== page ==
After failing spectacularly to provide enough test kits for COVID-19, even after saying anyone who wanted a test can get one, President Donald Trump dumped the onus on testing back on the governors. He’s just passing the buck because he doesn’t know what to do in the middle of a worldwide pandemic that is clearly the responsibility of the federal government to deal with.
And now we have hazy guidelines on when and how to restart the economy but those guidelines clearly rely on doing enough testing to insure we are post-peak and can identify and respond to hot spots immediately.
Well, we don’t have those tests or the reagents or the cotton swabs needed…yet.
And the folklore around the spread of the disease holds that this is an issue for the elderly or those with underling health issues. Well here are two Wisconsin instances of 30 year olds who clearly have/had COVID-19 and couldn’t get tested and were seriously impacted by the disease. So we are under counted in Wisconsin by at least two…and we know there are more.
This should be shared with Assembly Speaker Robin Vos, Senate Majority Leader Scott Fitzgerald, and Waukesha County Executive Paul Farrow…they need to see some faces.
Inside an emergency room at ProHealth Waukesha Memorial Hospital, Alexis Garuz knew only one thing for certain: She could hardly breathe.
It’s the reason she had been rushed to the emergency room on Monday, presuming that medical staff would confirm what she strongly suspected — that she had COVID-19…
Instead, she was sent home untested.
It’s not that medical personnel didn’t believe she had been infected. Medical screenings, first by phone and then through ER tests at the ProHealth Care hospital in Waukesha, left little doubt.
“The (physician assistant) said you absolutely have COVID-19,” Garuz noted in a post shared on the social app NextDoor. “My X-ray confirmed pneumonia, my liver enzymes were elevated … plus my coughing, fever and recent travel abroad (were all factors).”
What the PA told her next left her more numb than the feelings caused by her affliction: “But I can’t test you even though I want to.”
She was told to self-quarantine at home and monitor herself closely for the next 36 hours, a critical window that would help determine whether she was getting worse or better.
But this just blows my mind that this is the United States of America, and this is the best we can do.”
Testing would seem to be a critical component of controlling the spread of the virus, Garuz said.
According to Garuz, the physician assistant acknowledged that on the day of her visit, more than a dozen other people had likewise come to Waukesha Memorial Hospital with overt symptoms consistent with COVID-19 infections. They were all sent home untested, hoping for improvement.emphasis mine
Ms. Garuz gets it…”and this is the best we can do.”
Joshua Roos, 30 year old farmer from POLK COUNTY Wisconsin:
The truth is … it’s kicking my ass,” the 30-year-old farmer from Polk County wrote.
“I don’t know where I was infected, and I pray that I haven’t infected anybody else,” he added.
Early on, he had a dry cough and chest pain. Then came chills and a bad headache. Around 5:30 p.m., he was feverish and lay down for a while. Three hours later, his temperature was 103.4 and he headed to an urgent care clinic in New Richmond.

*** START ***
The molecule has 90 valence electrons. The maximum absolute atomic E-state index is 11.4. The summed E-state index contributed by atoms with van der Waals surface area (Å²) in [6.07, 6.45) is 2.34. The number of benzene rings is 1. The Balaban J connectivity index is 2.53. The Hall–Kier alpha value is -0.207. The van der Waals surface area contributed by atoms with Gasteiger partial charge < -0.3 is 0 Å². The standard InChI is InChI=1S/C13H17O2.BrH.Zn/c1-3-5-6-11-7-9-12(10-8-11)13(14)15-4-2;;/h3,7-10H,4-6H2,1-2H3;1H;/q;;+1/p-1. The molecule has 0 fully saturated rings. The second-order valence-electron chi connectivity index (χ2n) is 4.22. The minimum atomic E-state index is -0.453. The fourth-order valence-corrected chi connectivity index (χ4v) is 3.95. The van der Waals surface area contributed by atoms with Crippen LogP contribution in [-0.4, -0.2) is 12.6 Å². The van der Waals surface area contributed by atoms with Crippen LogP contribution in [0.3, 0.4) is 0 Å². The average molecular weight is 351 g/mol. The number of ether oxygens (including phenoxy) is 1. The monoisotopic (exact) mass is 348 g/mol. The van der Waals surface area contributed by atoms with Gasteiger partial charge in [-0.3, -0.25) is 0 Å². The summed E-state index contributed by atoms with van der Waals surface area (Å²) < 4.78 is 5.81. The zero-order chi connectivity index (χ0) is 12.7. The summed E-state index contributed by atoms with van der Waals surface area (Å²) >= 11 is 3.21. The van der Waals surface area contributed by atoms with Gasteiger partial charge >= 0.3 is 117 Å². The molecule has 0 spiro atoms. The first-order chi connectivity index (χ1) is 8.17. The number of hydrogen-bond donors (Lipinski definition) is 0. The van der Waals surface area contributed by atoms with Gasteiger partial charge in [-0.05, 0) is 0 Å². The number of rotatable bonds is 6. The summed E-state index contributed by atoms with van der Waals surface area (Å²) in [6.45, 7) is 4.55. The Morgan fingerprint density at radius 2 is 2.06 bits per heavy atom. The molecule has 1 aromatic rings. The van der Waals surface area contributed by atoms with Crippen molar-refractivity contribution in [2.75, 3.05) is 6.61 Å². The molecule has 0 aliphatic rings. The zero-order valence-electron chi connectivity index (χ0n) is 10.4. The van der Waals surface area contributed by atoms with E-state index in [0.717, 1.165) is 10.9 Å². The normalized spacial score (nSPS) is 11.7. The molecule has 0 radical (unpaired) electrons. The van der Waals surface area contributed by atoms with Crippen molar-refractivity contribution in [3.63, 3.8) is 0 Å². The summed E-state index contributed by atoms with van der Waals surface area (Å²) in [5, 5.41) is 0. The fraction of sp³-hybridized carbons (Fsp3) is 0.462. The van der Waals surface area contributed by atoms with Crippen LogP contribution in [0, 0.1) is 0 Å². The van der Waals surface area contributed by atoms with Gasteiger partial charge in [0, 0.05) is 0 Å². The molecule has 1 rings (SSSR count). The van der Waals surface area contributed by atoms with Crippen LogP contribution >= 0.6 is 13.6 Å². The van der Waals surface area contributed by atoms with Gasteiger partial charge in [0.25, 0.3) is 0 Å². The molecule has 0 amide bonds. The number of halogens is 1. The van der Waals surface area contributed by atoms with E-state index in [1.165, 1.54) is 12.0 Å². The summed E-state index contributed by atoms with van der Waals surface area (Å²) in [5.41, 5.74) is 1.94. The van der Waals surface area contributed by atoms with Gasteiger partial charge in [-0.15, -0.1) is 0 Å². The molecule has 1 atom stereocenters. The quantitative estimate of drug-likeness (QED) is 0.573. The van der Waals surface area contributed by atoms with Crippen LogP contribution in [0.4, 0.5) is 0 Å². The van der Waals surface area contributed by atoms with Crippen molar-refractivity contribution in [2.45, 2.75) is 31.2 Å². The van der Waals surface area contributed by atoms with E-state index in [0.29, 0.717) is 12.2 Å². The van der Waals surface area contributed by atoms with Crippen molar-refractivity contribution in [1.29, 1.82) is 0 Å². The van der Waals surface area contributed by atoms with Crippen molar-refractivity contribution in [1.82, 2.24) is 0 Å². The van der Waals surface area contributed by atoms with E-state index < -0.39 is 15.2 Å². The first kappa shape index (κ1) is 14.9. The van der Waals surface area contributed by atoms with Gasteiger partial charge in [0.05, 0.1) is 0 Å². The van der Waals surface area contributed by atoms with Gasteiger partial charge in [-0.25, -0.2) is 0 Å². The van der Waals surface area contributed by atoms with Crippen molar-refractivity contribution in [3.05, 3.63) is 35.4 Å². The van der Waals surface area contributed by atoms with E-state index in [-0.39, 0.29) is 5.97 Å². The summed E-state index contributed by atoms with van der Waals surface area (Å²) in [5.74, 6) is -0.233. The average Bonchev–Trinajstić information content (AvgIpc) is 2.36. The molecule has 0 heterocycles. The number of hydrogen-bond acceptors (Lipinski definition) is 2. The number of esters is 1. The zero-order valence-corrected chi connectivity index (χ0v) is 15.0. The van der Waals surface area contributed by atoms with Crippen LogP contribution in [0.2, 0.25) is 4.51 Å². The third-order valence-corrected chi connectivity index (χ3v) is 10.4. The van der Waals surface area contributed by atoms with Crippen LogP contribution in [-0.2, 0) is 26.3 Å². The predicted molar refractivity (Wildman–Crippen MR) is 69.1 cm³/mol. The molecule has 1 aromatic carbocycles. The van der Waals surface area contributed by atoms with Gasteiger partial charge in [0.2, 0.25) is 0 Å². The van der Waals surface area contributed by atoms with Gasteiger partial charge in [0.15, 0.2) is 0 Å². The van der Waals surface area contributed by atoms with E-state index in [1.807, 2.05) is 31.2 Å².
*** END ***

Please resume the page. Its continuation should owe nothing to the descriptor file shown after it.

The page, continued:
Tests revealed it wasn’t influenza or strep throat. The doctor on call that night, familiar with COVID-19 patients in the Twin Cities, was nearly certain Roos had the virus. Fever, chest pain, trouble getting deep breaths, droopy eyes, the symptoms were there.
After listening to his lungs and reviewing X-ray results, the medical staff wouldn’t even come back into the small room where Roos was waiting. Instead, they spoke to him over an intercom.
They also declined to give him a formal COVID-19 test because the test kits were in extremely short supply and were being reserved for the elderly and patients admitted to the hospital.
“Because I’m an otherwise healthy 30-year-old man, they sent me home to self-quarantine,” Roos said.
At times, the simple act of breathing was painful.
“My lungs still burn, especially when I get out of bed,” he wrote on Facebook. “Lungs are on fire still, but my cough seems to be getting clearer and less intense. My worst symptom now is the massive headache I have.”
“I’m really sorry if anybody gets this virus from me,” Roos wrote on Facebook the day he went into quarantine. “I have been diligent on staying six feet away from everybody and washing my hands regularly. Apparently, that wasn’t enough.”
It could be a month or so before he’s fully recovered…
“I’ve never been so physically beat down in my life,” Roos said.emphasis mine
btw: Polk County is as rural as they come…and…”I don’t know where I was infected”
All of the states need more testing…a lot more testing…we need to know how many people actually have or have had the disease and where they are and where they’ve been. There is no substitute for accurate data. And if we don’t want to have a second wave and/or a second shutdown, we need to get a handle on this.
No body is immune (yet). No area of Wisconsin is immune. I would ask that ALL of our leadership in Madison get on board with helping to solve COVID-19 issues in Wisconsin and stop the stupid partisan politics and policies.